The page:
From there on, prostitution was her profession. The book did little to teach me anything new about the business of sex. However, what kept my interest, my intrigue was this woman’s insight and outlook on life. To her, prostitution was not just a means of payment, but a career one that also implied rules and regulations. She demanded respect from her surroundings and clients just as I do in my own, mediocre job.
I was fascinated to read her concept on competition and fair play. Like any woman in search of attention, she’d do her part in dressing and acting desirable, however she would never move in on a client, especially if he’d shown interest in another girl. The ritual in a whore house is that the man would first buy the girl a drink and offer her a dance before taking her to his hotel. Imposing respect on her client meant that she would not leave without him respecting her with this ritual, failure to do so meant that she’d be offended into politely declining his intentions. She also chose not to allow a man to kiss her, for there was more in a kiss than carnal desire and would not accept invitations to private homes as what they were paying for was a night of illusion with her and so reality was to be kept out of the business transaction.
In a year of prostitution, she made friends only with a librarian who had no clue of her profession. Despite her job, she reached no orgasm while being penetrated and like most women: she faked it. Why? Well, more for the benefit of the client than herself, a man can only feel like a man if he thinks he made his woman loose all control. If a prostitute can fool a man into believing that he gave her an orgasm, he’ll be coming back to her.
The more I read, the more I wish I could’ve met this woman. I realised that your profession can never define the person you are. Should Maria and Sunshine have met, they would’ve discovered that they were not alone in their train of thought. Despite the story I read, it was comforting to read that someone else thought the things I suspect.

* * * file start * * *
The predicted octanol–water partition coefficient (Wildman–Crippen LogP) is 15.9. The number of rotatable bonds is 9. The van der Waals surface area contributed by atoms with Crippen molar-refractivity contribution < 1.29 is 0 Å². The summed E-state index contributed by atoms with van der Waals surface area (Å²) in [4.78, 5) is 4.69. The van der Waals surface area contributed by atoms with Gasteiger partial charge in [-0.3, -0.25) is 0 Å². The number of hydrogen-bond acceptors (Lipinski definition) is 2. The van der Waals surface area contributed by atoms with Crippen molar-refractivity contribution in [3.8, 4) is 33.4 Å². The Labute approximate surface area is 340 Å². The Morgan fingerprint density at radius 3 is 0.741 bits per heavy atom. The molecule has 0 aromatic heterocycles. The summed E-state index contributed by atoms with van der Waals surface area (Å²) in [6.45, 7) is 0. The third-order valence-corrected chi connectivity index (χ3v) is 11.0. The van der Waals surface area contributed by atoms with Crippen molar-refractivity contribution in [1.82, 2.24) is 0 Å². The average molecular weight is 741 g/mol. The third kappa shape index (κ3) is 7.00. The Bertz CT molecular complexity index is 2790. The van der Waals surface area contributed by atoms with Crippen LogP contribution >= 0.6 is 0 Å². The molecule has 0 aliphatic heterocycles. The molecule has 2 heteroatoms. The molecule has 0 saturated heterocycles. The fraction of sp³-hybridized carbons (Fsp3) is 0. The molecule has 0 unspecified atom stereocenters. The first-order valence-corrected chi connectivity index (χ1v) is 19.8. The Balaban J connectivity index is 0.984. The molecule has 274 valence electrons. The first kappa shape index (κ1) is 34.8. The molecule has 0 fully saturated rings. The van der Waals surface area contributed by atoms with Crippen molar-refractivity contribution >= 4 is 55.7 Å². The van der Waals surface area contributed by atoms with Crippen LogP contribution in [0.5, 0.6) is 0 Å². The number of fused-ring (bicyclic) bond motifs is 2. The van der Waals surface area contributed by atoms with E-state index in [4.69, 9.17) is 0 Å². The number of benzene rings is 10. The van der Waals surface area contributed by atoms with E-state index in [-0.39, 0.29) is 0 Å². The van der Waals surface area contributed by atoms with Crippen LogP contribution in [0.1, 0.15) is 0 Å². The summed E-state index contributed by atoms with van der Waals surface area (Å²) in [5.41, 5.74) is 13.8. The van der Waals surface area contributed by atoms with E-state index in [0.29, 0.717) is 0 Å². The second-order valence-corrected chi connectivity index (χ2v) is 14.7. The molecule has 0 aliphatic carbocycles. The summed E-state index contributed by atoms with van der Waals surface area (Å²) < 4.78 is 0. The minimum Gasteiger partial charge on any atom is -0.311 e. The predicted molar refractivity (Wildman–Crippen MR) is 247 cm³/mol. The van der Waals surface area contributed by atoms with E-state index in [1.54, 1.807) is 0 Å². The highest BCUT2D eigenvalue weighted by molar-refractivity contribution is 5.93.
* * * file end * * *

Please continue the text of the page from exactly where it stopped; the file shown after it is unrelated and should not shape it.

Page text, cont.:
What I did learn that was new was the definition of Sadist Masochism. Maria one day got what they defined as a special client that offered her a different form of sex. The positions didn’t differ, just the method. For 1000 francs, Maria was willing to allow herself to be sexually humiliated. She did not do this for the money, she did this in hopes of discovering a new sensation, something more real than the boring sex she was forced to sell. This new sensation is called pain. There’s a fine line between pleasure and pain. She found that being bounded and disgraced with dirty words was a form of letting herself lose control. In this way, she managed her first orgasm after working a year in prostitution. Although the definition was new to me, the concept was not. We all spend out lives controlling everything that happens around us that at some point, nothing that happens can so much as shudder the walls we build around us. Come what may, you don’t break… you drink, you smile but you don’t crack… until someone forces you to, until someone forces the words you silence in your head.